Chanel clearly prices its handbags by its own rules, paying little mind to increasing costs and general inflation. This has allowed Chanel handbags to perform well against other luxury goods, traditional investments and inflation over the same block of time.
To illustrate this point, Baghunter compared Chanel handbags to other investment opportunities to see how they measure.
In five years, Chanel’s Medium Classic Flap Bag increased in value by 71.92 percent. This increase in value outperforms the United States housing market, the S&P 500 and inflation.
During the time period examined, U.S. inflation was 8.7 percent, resulting in the handbag’s price increase at a rate of eight times faster than inflation itself. Likewise, housing prices increased by 8.1 percent and the S&P 500 by 13.2 percent.
This is particularly important for investors considering a Chanel handbag, as even vintage, lightly worn bags maintain a high percentage of value on the consignment market.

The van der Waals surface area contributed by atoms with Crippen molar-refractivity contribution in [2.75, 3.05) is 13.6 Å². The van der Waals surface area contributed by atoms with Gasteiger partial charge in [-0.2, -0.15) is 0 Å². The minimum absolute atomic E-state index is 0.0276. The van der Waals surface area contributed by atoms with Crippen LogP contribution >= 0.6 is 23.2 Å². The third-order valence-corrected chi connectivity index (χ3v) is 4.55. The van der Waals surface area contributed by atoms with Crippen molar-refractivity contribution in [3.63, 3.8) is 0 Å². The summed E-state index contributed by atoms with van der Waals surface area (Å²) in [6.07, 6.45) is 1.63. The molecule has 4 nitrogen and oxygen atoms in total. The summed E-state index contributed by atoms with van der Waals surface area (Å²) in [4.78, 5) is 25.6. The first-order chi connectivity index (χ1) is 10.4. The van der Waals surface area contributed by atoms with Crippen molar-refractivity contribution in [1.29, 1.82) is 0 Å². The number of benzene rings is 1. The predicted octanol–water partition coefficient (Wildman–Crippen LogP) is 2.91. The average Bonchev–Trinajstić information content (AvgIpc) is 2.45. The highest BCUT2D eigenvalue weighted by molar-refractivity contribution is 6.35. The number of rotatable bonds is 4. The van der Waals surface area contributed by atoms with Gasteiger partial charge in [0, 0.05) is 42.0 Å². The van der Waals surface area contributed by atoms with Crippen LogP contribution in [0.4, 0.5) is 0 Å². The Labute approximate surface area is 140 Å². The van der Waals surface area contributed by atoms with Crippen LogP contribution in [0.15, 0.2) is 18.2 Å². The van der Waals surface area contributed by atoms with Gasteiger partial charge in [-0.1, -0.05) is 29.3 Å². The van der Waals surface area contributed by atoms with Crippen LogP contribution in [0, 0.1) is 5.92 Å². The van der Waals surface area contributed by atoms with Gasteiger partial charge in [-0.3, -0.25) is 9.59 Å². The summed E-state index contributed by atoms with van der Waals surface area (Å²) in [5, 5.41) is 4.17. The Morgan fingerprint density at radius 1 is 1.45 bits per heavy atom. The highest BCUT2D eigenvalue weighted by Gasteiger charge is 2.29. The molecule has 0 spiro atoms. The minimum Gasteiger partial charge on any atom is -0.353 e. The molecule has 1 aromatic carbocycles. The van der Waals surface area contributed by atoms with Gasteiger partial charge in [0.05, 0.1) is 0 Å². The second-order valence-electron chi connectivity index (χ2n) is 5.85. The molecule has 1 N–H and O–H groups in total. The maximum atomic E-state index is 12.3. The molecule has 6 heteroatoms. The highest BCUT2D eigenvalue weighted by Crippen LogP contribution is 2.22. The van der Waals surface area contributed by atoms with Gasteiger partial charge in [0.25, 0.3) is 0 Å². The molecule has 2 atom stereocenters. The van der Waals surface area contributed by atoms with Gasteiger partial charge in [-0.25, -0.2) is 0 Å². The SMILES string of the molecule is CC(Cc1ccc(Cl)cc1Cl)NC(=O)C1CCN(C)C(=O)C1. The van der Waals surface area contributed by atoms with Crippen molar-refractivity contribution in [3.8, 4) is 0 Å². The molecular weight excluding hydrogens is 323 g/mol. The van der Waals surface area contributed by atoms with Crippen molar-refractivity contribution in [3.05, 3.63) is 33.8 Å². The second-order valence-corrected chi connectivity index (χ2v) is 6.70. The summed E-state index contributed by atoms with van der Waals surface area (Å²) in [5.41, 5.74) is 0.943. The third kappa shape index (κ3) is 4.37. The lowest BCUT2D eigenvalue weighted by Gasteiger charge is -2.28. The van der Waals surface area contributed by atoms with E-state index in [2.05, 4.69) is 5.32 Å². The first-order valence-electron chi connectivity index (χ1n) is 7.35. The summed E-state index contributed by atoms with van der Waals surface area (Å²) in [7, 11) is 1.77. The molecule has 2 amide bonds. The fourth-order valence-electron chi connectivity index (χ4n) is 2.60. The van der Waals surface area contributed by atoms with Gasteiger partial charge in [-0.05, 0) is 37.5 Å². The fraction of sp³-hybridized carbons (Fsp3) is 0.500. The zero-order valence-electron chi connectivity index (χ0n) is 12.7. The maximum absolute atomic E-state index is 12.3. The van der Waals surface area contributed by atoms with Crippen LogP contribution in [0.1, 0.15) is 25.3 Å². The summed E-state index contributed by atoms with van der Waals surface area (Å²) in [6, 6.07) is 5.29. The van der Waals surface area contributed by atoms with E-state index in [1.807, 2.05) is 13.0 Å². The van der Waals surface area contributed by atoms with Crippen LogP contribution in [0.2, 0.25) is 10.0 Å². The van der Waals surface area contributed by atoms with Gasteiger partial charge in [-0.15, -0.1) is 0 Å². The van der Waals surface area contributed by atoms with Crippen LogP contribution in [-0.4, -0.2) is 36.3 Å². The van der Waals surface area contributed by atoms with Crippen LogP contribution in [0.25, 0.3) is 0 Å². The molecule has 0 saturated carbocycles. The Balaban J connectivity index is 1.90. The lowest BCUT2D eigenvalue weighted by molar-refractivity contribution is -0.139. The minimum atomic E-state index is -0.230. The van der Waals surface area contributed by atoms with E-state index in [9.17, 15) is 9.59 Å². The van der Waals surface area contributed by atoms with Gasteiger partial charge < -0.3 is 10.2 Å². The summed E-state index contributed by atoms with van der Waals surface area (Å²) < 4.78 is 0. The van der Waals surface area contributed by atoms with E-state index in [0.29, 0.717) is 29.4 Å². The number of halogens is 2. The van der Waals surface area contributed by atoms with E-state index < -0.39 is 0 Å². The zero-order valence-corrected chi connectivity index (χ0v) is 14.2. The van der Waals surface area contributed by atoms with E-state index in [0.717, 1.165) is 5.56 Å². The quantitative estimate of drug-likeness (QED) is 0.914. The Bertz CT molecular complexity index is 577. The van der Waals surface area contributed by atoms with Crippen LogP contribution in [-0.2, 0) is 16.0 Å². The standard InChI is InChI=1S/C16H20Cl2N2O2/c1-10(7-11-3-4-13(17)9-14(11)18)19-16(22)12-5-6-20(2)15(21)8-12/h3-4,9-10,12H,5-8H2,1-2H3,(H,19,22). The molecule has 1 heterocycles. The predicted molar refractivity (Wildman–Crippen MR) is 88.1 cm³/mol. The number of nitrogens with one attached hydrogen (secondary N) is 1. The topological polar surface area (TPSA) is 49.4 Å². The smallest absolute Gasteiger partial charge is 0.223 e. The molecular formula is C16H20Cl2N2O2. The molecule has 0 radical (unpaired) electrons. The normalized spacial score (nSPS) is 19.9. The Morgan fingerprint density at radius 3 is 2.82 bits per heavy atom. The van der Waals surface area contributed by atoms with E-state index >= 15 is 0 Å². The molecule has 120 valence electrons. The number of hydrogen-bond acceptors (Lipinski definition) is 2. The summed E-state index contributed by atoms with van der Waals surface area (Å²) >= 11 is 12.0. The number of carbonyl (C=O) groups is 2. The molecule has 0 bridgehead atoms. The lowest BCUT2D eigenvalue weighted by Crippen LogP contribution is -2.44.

Similarly, the Hermès Birkin bag has proved to be a smart investment for affluents looking to diversify their assets portfolio.
Over the last 35 years, French leather goods brand Hermès’ iconic Birkin handbag has increased in value by more than 500 percent, according to a separate study by Baghunter.
In Baghunter’s study, the online handbag consignment marketplace compared three different types of popular investments: the S&P 500, gold and Hermès Birkin Handbags.
During the 35-year period, Baghunter found that Hermès Birkin handbags have increased in value year over year. The handbag has offered an average annual value increase of 14.2 percent.
Unlike the S&P 500 and gold, the value of Birkin handbags has never decreased and has steadily and consistently increased. The handbag’s peak surge value occurred in 2001 when it increased in value by 25 percent, and the lowest increase was 2.1 percent in 1986 (see story).
“Both [Chanel and Hermès] represent excellent investment opportunities, however, Hermès Birkin and Kelly bags are capped in their yearly production,” Ms. Fox said.
“This makes them rarer and more collectable with the demand, stature, and price appreciation correlating to this,” she said.